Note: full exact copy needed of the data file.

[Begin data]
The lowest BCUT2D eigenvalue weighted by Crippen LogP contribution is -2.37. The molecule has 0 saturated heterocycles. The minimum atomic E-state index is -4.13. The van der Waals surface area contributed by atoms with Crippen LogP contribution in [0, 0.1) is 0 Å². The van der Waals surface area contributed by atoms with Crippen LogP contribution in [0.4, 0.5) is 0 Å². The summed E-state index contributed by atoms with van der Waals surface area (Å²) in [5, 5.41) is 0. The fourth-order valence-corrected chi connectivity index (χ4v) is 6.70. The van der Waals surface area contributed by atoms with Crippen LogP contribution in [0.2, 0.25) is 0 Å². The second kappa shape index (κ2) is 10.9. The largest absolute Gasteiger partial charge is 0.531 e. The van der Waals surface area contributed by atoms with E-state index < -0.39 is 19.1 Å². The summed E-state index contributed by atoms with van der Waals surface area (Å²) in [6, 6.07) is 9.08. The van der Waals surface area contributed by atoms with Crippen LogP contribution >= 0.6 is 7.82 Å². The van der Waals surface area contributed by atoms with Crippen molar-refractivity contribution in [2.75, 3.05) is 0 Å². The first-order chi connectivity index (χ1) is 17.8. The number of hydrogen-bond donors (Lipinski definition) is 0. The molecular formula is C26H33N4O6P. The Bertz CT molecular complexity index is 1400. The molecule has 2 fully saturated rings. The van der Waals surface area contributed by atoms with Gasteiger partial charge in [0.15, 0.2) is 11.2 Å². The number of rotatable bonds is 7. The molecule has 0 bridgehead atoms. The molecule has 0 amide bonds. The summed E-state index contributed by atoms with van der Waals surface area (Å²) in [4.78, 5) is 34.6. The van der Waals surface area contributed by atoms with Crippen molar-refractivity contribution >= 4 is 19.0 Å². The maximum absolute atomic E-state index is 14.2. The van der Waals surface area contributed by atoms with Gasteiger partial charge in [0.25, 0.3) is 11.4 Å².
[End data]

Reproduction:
The lowest BCUT2D eigenvalue weighted by Crippen LogP contribution is -2.37. The molecule has 0 saturated heterocycles. The minimum atomic E-state index is -4.13. The van der Waals surface area contributed by atoms with Crippen LogP contribution in [0, 0.1) is 0 Å². The van der Waals surface area contributed by atoms with Crippen LogP contribution in [0.4, 0.5) is 0 Å². The summed E-state index contributed by atoms with van der Waals surface area (Å²) in [5, 5.41) is 0. The fourth-order valence-corrected chi connectivity index (χ4v) is 6.70. The van der Waals surface area contributed by atoms with Crippen LogP contribution in [0.2, 0.25) is 0 Å². The second kappa shape index (κ2) is 10.9. The largest absolute Gasteiger partial charge is 0.531 e. The van der Waals surface area contributed by atoms with E-state index < -0.39 is 19.1 Å². The summed E-state index contributed by atoms with van der Waals surface area (Å²) in [6, 6.07) is 9.08. The van der Waals surface area contributed by atoms with Crippen LogP contribution >= 0.6 is 7.82 Å². The van der Waals surface area contributed by atoms with Crippen molar-refractivity contribution in [2.75, 3.05) is 0 Å². The first-order chi connectivity index (χ1) is 17.8. The number of hydrogen-bond donors (Lipinski definition) is 0. The molecular formula is C26H33N4O6P. The Bertz CT molecular complexity index is 1400. The molecule has 2 fully saturated rings. The van der Waals surface area contributed by atoms with Gasteiger partial charge in [0.15, 0.2) is 11.2 Å². The number of rotatable bonds is 7. The molecule has 0 bridgehead atoms. The molecule has 0 amide bonds. The summed E-state index contributed by atoms with van der Waals surface area (Å²) in [4.78, 5) is 34.6. The van der Waals surface area contributed by atoms with Crippen molar-refractivity contribution >= 4 is 19.0 Å². The maximum absolute atomic E-state index is 14.2. The van der Waals surface area contributed by atoms with Gasteiger partial charge in [0.25, 0.3) is 11.4 Å².